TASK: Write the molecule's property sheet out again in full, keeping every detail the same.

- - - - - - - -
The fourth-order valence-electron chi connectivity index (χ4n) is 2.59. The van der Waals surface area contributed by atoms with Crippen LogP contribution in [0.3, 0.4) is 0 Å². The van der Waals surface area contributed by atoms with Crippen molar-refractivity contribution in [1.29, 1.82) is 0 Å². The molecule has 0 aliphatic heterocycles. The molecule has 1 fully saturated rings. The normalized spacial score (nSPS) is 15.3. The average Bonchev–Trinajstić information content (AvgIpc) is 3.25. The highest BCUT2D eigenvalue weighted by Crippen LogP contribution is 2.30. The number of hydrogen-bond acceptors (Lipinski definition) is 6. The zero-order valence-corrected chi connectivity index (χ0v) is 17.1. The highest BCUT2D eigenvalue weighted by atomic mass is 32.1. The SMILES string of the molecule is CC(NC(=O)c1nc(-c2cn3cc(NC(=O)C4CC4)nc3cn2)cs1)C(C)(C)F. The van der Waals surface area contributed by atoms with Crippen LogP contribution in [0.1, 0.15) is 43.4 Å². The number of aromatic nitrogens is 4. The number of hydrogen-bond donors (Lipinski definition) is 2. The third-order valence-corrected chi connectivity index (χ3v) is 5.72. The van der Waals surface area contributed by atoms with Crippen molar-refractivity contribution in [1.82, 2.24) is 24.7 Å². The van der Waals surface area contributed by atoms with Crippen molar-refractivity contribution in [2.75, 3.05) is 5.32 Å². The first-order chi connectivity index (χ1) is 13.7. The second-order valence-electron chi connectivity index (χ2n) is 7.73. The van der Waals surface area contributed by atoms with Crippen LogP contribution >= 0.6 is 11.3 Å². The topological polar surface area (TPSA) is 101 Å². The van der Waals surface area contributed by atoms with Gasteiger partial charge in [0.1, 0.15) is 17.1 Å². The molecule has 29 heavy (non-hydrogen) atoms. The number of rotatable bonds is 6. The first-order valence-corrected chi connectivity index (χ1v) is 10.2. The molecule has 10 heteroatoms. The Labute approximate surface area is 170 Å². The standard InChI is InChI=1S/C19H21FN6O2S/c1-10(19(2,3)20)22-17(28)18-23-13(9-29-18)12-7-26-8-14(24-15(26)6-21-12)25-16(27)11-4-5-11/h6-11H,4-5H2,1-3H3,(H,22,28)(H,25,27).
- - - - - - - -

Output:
The fourth-order valence-electron chi connectivity index (χ4n) is 2.59. The van der Waals surface area contributed by atoms with Crippen LogP contribution in [0.3, 0.4) is 0 Å². The van der Waals surface area contributed by atoms with Crippen molar-refractivity contribution in [1.29, 1.82) is 0 Å². The molecule has 0 aliphatic heterocycles. The molecule has 1 fully saturated rings. The normalized spacial score (nSPS) is 15.3. The average Bonchev–Trinajstić information content (AvgIpc) is 3.25. The highest BCUT2D eigenvalue weighted by Crippen LogP contribution is 2.30. The number of hydrogen-bond acceptors (Lipinski definition) is 6. The zero-order valence-corrected chi connectivity index (χ0v) is 17.1. The highest BCUT2D eigenvalue weighted by atomic mass is 32.1. The SMILES string of the molecule is CC(NC(=O)c1nc(-c2cn3cc(NC(=O)C4CC4)nc3cn2)cs1)C(C)(C)F. The van der Waals surface area contributed by atoms with Crippen LogP contribution in [0.1, 0.15) is 43.4 Å². The number of aromatic nitrogens is 4. The number of hydrogen-bond donors (Lipinski definition) is 2. The third-order valence-corrected chi connectivity index (χ3v) is 5.72. The van der Waals surface area contributed by atoms with Crippen molar-refractivity contribution in [1.82, 2.24) is 24.7 Å². The van der Waals surface area contributed by atoms with Crippen molar-refractivity contribution in [2.75, 3.05) is 5.32 Å². The first-order chi connectivity index (χ1) is 13.7. The second-order valence-electron chi connectivity index (χ2n) is 7.73. The van der Waals surface area contributed by atoms with Crippen LogP contribution >= 0.6 is 11.3 Å². The topological polar surface area (TPSA) is 101 Å². The van der Waals surface area contributed by atoms with Gasteiger partial charge in [0.1, 0.15) is 17.1 Å². The molecule has 29 heavy (non-hydrogen) atoms. The number of rotatable bonds is 6. The first-order valence-corrected chi connectivity index (χ1v) is 10.2. The molecule has 10 heteroatoms. The Labute approximate surface area is 170 Å². The standard InChI is InChI=1S/C19H21FN6O2S/c1-10(19(2,3)20)22-17(28)18-23-13(9-29-18)12-7-26-8-14(24-15(26)6-21-12)25-16(27)11-4-5-11/h6-11H,4-5H2,1-3H3,(H,22,28)(H,25,27).